Between 2013 and 2017, Malawi lost an estimated $17 010 112.72 (about K13 billion) due to money laundering offences, a National Risk Assessment (NRA) conducted by the Financial Intelligence Authority (FIA) has established.
Malawi conducted its second NRA to assess money laundering and terrorism financing risks from mid-2017 to May 2018. The first assessment was conducted from 2012 and approved in 2013 by the Ministry of Finance, Economic Planning and Development.
During the launch of the assessment yesterday in Lilongwe, it was revealed that FIA investigated 104 cases out of which 78 were prosecuted, 16 people were convicted while $384 501 (about K284 million) worth of proceeds were frozen.
In addition, proceeds valued at $2 723 992 (about K2 billion) were confiscated by FIA during the period under review, according to findings of the risk assessment.
But during yesterday’s launch, participants bemoaned the slow pace at which Malawi is concluding money laundering cases, urging FIA and the Judiciary to expedite the handling of cases relating money laundering.
Most of the money-laundering related offences investigated during the period under review involved corruption, fraud, tax crimes, smuggling, wildlife offences, illegal externalisation of foreign exchange, trailed by illegal logging, drug trafficking and human trafficking.
“There was also huge plunder of public funds through bogus contracts involving private businesses and civil servants popularly referred to as Cashgate,” reads the report in part.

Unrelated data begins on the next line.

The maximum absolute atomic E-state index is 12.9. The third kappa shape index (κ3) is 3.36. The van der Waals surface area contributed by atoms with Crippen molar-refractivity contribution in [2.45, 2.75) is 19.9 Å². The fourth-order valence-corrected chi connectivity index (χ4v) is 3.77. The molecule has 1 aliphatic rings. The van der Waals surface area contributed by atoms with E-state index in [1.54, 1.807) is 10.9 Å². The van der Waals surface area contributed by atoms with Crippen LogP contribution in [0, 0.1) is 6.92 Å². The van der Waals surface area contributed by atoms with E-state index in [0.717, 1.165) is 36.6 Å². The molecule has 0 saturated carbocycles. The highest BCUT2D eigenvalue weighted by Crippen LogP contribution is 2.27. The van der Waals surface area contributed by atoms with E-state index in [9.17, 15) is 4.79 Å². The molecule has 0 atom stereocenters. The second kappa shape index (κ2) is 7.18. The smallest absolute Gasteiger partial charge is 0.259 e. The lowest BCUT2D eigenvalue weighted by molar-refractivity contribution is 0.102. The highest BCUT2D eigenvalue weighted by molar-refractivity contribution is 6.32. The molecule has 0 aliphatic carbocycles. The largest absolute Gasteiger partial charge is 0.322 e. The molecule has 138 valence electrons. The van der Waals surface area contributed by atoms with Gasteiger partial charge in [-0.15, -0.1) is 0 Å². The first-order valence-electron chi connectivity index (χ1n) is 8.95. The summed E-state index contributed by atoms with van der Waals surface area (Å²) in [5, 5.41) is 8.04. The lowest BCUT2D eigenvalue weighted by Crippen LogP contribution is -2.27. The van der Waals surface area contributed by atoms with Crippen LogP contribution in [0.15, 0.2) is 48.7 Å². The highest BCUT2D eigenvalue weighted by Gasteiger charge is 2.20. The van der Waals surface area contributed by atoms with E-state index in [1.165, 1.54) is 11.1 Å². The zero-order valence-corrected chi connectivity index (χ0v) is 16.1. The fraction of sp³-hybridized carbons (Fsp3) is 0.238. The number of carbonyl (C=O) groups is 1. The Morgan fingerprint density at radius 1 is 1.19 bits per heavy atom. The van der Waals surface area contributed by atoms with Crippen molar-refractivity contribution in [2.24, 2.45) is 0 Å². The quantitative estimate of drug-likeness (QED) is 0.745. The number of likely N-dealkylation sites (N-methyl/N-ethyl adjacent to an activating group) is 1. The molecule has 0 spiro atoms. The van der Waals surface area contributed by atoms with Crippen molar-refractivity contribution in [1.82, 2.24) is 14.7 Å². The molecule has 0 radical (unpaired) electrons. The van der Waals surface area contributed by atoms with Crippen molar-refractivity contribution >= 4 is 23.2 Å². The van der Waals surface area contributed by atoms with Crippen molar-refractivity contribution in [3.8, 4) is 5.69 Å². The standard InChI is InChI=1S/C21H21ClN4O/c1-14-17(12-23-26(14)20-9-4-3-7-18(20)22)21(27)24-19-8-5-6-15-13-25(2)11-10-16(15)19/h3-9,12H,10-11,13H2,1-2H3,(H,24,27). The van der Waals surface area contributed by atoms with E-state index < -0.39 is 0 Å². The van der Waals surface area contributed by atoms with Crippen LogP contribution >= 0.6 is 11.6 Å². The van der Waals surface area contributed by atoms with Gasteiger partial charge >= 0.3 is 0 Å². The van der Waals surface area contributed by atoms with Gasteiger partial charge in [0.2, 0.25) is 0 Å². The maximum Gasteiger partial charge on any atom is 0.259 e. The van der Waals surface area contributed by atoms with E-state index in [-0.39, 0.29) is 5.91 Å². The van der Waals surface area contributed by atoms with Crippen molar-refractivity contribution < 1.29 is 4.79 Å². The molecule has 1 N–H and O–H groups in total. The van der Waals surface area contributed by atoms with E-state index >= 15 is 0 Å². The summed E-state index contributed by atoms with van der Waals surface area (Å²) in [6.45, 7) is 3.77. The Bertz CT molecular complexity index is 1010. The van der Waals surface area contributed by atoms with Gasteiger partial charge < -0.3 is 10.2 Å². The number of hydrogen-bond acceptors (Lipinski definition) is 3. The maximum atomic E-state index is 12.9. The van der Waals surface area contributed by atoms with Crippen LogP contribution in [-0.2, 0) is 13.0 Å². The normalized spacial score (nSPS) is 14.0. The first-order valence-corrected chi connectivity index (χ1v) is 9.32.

Speaking on the sidelines of the launch, FIA director general Atuweni Agbermodji said corruption-related proceeds are posing a high money laundering threat to Malawi, although the number of identified and investigated cases may not give an accurate and full-scale picture of the threat.
She said their assessment found that the real estate sector was the most vulnerable to money laundering, trailed by the banking sector, money remitters, foreign exchange bureaus, securities, insurance industry, mobile payments, lawyers, casinos, accountants, dealers in precious metals, non-governmental organisations and microfinance institutions.
Overall, Agbermodji said the assessment has shown that while the risk of terrorism financing is low in Malawi, that of money laundering is still medium to high.
Department for International Development (DfID) country office head David Beer, whose institution supported the assessment through its partner, the International Centre for Asset Recovery, said Malawi has in recent times gained international credibility from the quality of its Financial Crimes Act of 2017.
But he said United Kingdom (UK) believes that confiscating stolen assets has a much bigger deterrent on criminals “than jail time alone”.
Said Beer: “Greater maximum sentences for money launderers will speed up turn-around times for cases and create stronger deterrents for criminals.”
Office of the President and Cabinet Principal Secretary (Administration) Kiswell Dakamau, who officially launched the findings of the assessment, described it as a rigorous exercise that involved the participation of many government ministries, departments and agencies.
The NRA was undertaken by a working group representing various government institutions chaired by Agbermodji. The assessment used the latest methodology developed by the World Bank.